“Of all the bucks in this buckish age,” The English Spy declares, “your London buck is the only true fellow of spirit; with him life never begins too early, or finishes too late.”
This is a very short excerpt from four London gentlemen’s nightlong journey. After hanging out with the racing fraternity, they’re working their way down to ever sleazier establishments. The authorities busted the last one, and our boys had a narrow escape. Nothing daunted, they continue their lark.
|Illustration by Robert Cruikshank|
~~~There is something very romantic in prowling the streets of the metropolis at midnight, in quest of adventure; at least, so my companions insisted, and I had embarked too deeply in the night's debauch to moralize upon its consequences. . .
"There is yet, however, one more place worthy of notice," said Crony; "not for any amusement we shall derive from its frequenters, but, simply, that it is the most notorious place in London." Thither it was agreed we should adjourn; for Crony's description . . . was quite sufficient to produce excitement in the young and ardent minds by which he was then surrounded. I shall not pollute this work by a repetition of the circumstances connected with this place, as detailed by old Crony, lest humanity should start back with horror and disgust at the bare mention, and charity endeavour to throw discredit on the true, but black recital. The specious pretence of selling shell-fish and oysters is a mere trap for the inexperienced, as every description of expensive wines, liqueurs, coffee, and costly suppers are in more general request, and the wanton extravagance exhibited within its vortex is enough to strike the uninitiated and the moralist with the most appalling sentiments of horror and dismay. Yet within this saloon (see plate) did we enter, at four o'clock in the morning, to view the depravity of human nature, and watch the operation of licentiousness upon the young and thoughtless.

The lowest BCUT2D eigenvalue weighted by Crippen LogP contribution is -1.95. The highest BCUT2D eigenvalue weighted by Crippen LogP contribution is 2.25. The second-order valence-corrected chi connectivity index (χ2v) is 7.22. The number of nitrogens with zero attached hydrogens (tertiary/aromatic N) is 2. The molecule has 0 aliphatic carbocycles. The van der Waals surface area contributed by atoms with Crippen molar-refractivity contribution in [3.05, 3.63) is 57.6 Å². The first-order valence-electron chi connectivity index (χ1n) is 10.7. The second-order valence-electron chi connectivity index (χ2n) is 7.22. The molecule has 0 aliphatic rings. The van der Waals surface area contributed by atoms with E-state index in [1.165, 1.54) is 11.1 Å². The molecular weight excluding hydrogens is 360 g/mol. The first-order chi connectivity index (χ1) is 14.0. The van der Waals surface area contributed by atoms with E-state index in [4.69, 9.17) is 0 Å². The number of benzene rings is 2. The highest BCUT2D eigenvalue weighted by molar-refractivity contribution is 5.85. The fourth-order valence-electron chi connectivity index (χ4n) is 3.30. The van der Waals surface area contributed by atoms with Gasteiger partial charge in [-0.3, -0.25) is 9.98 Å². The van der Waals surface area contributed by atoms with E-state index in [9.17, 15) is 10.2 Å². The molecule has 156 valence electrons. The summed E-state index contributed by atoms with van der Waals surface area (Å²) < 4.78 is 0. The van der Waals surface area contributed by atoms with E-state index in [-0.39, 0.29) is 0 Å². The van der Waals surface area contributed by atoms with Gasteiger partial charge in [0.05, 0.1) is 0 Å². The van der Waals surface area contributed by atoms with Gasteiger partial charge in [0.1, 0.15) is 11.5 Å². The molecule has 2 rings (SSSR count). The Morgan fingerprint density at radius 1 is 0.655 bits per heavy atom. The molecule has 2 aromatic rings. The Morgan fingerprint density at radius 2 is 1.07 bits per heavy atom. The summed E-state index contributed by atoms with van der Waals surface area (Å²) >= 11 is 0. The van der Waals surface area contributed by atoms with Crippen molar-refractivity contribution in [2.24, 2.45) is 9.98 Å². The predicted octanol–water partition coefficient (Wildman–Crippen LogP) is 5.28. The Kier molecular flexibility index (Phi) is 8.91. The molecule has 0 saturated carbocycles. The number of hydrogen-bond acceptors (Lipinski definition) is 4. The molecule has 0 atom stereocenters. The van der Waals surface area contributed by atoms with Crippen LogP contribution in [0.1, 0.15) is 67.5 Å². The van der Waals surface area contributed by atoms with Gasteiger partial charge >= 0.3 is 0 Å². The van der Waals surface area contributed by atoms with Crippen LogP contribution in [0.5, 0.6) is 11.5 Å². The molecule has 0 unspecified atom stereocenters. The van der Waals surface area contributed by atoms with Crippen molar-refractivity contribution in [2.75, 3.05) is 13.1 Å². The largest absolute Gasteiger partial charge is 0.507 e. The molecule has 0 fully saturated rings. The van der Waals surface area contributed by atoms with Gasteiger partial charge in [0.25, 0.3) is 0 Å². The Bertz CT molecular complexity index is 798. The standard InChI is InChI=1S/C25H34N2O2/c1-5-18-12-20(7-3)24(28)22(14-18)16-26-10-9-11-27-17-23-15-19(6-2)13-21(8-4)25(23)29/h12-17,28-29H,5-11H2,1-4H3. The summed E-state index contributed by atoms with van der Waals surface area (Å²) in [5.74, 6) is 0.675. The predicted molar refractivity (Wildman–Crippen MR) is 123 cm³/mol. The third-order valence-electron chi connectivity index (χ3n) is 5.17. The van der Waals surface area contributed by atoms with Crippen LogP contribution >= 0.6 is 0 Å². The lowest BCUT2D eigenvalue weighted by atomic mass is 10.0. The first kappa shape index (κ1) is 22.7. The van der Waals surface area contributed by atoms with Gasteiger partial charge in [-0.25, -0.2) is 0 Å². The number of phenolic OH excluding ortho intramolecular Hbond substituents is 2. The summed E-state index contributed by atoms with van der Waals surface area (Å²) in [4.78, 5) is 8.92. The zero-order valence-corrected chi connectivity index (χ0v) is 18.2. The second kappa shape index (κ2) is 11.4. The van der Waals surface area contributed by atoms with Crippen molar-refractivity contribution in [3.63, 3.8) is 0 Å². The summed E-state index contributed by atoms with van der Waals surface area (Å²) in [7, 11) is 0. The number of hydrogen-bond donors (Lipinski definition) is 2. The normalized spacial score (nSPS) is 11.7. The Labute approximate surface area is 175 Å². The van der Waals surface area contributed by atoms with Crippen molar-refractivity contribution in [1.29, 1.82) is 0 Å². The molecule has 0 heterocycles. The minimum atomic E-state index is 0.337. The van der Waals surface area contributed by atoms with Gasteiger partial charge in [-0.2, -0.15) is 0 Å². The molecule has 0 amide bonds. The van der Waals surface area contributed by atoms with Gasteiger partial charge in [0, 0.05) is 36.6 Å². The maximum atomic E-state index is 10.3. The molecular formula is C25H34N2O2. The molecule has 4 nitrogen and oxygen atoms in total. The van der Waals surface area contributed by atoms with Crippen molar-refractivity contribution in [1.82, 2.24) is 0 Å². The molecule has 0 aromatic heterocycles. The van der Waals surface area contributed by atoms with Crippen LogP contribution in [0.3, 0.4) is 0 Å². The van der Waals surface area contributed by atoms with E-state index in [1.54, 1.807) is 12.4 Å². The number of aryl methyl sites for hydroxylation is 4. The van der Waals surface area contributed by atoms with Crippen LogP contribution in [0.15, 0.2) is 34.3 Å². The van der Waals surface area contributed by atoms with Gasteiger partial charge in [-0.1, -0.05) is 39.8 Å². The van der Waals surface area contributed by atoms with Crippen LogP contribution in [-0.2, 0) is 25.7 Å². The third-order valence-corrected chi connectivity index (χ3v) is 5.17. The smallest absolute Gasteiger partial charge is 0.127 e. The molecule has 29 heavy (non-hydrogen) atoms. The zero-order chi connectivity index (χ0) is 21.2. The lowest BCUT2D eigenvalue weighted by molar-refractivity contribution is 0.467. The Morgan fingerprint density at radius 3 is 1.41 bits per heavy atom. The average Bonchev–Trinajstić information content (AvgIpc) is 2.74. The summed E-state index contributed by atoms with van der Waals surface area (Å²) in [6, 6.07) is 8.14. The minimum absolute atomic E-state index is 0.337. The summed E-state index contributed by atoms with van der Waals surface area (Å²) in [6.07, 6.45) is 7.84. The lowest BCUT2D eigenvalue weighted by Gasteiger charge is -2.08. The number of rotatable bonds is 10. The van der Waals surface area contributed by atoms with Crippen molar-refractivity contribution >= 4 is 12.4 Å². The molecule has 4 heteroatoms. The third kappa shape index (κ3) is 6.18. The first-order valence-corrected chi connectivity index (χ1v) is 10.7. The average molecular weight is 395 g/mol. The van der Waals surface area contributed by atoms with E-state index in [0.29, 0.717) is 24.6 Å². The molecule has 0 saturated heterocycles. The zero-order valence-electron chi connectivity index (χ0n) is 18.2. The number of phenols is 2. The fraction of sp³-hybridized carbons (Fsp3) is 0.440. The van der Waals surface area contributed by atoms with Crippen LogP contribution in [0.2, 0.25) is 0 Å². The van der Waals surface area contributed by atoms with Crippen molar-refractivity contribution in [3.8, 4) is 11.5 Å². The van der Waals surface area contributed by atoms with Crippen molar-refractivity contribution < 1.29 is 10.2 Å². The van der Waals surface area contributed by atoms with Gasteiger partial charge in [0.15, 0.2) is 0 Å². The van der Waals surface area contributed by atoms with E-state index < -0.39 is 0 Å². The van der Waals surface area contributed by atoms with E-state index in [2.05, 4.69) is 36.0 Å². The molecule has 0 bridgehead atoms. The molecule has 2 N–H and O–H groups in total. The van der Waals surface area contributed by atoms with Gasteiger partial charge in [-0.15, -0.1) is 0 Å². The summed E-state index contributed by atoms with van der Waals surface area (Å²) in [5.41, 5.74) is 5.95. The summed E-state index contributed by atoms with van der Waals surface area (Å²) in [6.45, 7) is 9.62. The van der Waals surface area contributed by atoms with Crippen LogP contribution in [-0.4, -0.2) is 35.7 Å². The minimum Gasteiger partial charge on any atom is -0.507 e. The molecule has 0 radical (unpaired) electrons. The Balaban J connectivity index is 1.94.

A Newgate turnkey would, no doubt, recognize many old acquaintances; in the special hope of which, Bob Transit has faithfully delineated some of the most conspicuous characters, as they appeared on that occasion, lending their hearty assistance in the general scene of maddening uproar. It was past five o'clock in the morning ere we quitted this den of dreadful depravity, heartily tired out by the night's adventures, yet solacing ourselves with the reflection that we had seen much and suffered little either in respect to our purses or our persons.
—The English Spy, Part 2, 1825